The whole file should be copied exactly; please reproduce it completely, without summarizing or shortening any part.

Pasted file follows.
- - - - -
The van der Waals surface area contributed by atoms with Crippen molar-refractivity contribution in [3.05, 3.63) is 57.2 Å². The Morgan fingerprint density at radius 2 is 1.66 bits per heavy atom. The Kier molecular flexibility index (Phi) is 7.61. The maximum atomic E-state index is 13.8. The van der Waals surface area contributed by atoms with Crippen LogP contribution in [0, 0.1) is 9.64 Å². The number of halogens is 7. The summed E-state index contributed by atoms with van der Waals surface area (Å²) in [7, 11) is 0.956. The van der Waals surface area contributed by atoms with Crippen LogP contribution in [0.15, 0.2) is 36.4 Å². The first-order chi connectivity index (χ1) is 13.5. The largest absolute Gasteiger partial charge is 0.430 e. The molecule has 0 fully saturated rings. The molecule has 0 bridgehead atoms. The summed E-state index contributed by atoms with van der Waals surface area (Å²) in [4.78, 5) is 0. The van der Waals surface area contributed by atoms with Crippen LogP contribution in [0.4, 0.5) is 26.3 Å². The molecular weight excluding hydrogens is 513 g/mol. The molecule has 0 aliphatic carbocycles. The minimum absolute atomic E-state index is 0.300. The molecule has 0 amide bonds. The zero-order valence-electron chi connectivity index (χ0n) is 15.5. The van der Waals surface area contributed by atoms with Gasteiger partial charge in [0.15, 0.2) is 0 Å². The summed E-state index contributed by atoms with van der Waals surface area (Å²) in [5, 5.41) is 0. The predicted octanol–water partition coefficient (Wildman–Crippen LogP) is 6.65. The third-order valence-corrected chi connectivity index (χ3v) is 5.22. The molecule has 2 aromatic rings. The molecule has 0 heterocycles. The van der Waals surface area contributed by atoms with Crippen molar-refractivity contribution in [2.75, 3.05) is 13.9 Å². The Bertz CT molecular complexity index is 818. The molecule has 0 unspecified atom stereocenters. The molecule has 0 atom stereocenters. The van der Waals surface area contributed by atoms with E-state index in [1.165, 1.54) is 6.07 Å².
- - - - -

The van der Waals surface area contributed by atoms with Crippen molar-refractivity contribution in [3.05, 3.63) is 57.2 Å². The Morgan fingerprint density at radius 2 is 1.66 bits per heavy atom. The Kier molecular flexibility index (Phi) is 7.61. The maximum atomic E-state index is 13.8. The van der Waals surface area contributed by atoms with Crippen LogP contribution in [0, 0.1) is 9.64 Å². The number of halogens is 7. The summed E-state index contributed by atoms with van der Waals surface area (Å²) in [7, 11) is 0.956. The van der Waals surface area contributed by atoms with Crippen LogP contribution in [0.15, 0.2) is 36.4 Å². The first-order chi connectivity index (χ1) is 13.5. The largest absolute Gasteiger partial charge is 0.430 e. The molecule has 0 fully saturated rings. The molecule has 0 bridgehead atoms. The summed E-state index contributed by atoms with van der Waals surface area (Å²) in [4.78, 5) is 0. The van der Waals surface area contributed by atoms with Crippen LogP contribution in [0.4, 0.5) is 26.3 Å². The molecular weight excluding hydrogens is 513 g/mol. The molecule has 0 aliphatic carbocycles. The minimum absolute atomic E-state index is 0.300. The molecule has 0 amide bonds. The zero-order valence-electron chi connectivity index (χ0n) is 15.5. The van der Waals surface area contributed by atoms with Gasteiger partial charge in [0.15, 0.2) is 0 Å². The summed E-state index contributed by atoms with van der Waals surface area (Å²) in [5, 5.41) is 0. The predicted octanol–water partition coefficient (Wildman–Crippen LogP) is 6.65. The third-order valence-corrected chi connectivity index (χ3v) is 5.22. The molecule has 2 aromatic rings. The molecule has 0 heterocycles. The van der Waals surface area contributed by atoms with Crippen molar-refractivity contribution in [2.75, 3.05) is 13.9 Å². The Bertz CT molecular complexity index is 818. The molecule has 0 unspecified atom stereocenters. The molecule has 0 atom stereocenters. The van der Waals surface area contributed by atoms with E-state index in [1.165, 1.54) is 6.07 Å².